Stories of interest from our hometown paper over the years.


JANUARY 7, 1963

The old building at the rear of the Citizens Bank, recently used as storage by Lee Loomis for feeds, has been torn down to make way for a private parking lot for the employees of the bank. 
It is reported that this was one of the oldest building in Chatsworth. From the files of the Plaindealer, the issue of March 14, 1910, states "A deal was consummated on Monday between Dr. T.C. Seright and S. Herr,Sr., whereby the former sold to the latter the two buildings located at the corner of Fifth and Locust streets know as the old E.A. Bangs corner and the brick building just east of it. The buildings are now occupied by the Chatsworth Restaurant and Hotel and the electric theatre.
The consideration is given as $9,000 and it is stated that Mr. Herr contemplates the erection of a new building on the corner to be used for banking purposes into which the Citizen's Bank will ultimately be moved. 
According to reports an old wooden two story structure known as the Bangs Drug Store stood on the corner. Attached to the rear of the building as part of the drug store was an additional one story building. When the two story structure was town down to make way for the new bank building, the smaller addition was moved and turned to face Fifth Street. 
It was used for storing materials during the bank construction. Later a new front was put in and the building was rented.
At one time this was the home of the Chatsworth Plaindealer. At other periods it housed a furniture store, a photographer's shop and a soft drink parlor operated by Con Gerbacht and Henry Gerbracht.
Hicks used it for storage at one time; Louis Haberkorn had his upholstery shop there and the last occupant was Lee Loomis.
A fire destroyed the east end of this block in early days and the corner building was one of the few structures left standing.
The November 4, 1910 issue of the Plaindealer stated, "The Chatsworth post office  will be moved Feb. 1 from the building where it has been located for many years to the new Herr building one block east of the present location and in the rear of the room where the Citizens Bank will be located as soon as the new building on the corner is completed."
A picture of the Dec. 23 issue showed the completed bank building into which they moved on Dec. 26, 1910.
Just what the age of the building recently torn down was, records do not show, but it was apparently "old" fifty years ago.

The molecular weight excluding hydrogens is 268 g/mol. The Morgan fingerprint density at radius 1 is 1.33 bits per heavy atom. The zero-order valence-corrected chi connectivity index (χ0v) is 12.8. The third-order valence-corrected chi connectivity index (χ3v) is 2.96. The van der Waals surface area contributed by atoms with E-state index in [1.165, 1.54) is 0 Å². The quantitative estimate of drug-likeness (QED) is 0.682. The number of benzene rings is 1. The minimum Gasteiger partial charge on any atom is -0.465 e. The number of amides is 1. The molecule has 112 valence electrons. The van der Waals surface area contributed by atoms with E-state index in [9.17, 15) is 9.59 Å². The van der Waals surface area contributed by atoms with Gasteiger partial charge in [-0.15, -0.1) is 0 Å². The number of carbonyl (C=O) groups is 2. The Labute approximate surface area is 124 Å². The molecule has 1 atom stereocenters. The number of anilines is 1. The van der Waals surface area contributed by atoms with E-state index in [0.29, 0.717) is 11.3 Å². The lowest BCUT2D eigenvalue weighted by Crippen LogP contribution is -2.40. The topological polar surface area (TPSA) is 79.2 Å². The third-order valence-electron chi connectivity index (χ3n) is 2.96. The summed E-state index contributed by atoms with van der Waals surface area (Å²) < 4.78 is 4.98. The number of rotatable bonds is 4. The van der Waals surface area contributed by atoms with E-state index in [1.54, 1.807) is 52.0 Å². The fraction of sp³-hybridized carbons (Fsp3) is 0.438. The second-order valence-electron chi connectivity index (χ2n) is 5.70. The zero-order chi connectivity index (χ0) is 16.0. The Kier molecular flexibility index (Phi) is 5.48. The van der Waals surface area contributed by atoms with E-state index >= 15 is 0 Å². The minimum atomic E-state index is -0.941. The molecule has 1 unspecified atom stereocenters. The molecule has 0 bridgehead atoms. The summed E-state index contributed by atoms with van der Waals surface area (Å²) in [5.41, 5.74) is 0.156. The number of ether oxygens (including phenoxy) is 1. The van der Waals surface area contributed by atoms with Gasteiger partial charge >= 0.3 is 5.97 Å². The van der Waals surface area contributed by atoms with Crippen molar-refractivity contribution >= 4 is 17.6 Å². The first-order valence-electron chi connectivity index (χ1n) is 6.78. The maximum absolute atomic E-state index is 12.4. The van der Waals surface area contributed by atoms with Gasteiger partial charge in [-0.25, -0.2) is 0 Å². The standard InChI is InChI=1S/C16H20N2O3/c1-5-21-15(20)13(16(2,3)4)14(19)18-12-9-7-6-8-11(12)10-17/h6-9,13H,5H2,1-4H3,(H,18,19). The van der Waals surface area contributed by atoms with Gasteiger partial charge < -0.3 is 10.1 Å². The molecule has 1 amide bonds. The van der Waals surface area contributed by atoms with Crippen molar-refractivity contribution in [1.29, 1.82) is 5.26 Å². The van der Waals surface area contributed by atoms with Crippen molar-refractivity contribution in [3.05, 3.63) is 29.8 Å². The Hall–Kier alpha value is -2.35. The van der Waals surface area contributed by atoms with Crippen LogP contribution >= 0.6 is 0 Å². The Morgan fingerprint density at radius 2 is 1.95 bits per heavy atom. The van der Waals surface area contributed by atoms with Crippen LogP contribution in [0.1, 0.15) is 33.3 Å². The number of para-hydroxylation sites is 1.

JANUARY 10, 1963

Many area newspapers chronicled the death and obituary last week of S.J. Porterfield, former Plaindealer publisher and editor. 
We reprint from the Cullom Chronicle-Headlight-Enquirer of Toby's column as follows: "The death of S.J. Porterfield of Chatsworth, veteran newspaper man, at the age of 89, comes as something of a personal loss to the writer.
It was back in 1912, in the old Chronicle-Headlight office upstairs in the Kingdon Implement Building that we were initiated into our first duties in the newspaper field -- that of wrapping papers on press day -- under Mr. Porterfield's direction. He was then editor and one of the publishers. Some years prior to this he had been editor and publisher of the Cabery Enquirer. Later he was to go on to the Chatsworth Plaindealer. To each paper and community he gave outstanding effort and a product it could be proud of. 
Mr. Porterfield was well grounded in every phase of country newspaper publishing. He ran a newspaper man's newspaper --- one that was always interesting, comprehensive, up-too-date and adequate, and was highly regarded and respected in his profession.  
It is to be regretted that the relentless passage of time has been writing "30" to the careers of so many of the old time journalists.---Toby." 

MARCH 7, 1963

Sister M. Annice, a Holy Cross Sister presently teaching at St. Mary's College, Notre Dame, Indiana, is the author of a book, "The Mission Of Mary," recently released by The Bruce Publishing Company of Milwaukee, Wisconsin.
The book, a series of essays in Mariology which emphasize the virtues of Mary as a pattern for all Christians, has both a devotional and instructional end.
The book, to which Sister Annice brings a knowledge of philosophy and respect for its principles, explores the nature, qualities and attributes of Mar. She tries to show just what kind of person Mary is, and just what we can learn of her life to apply to our own.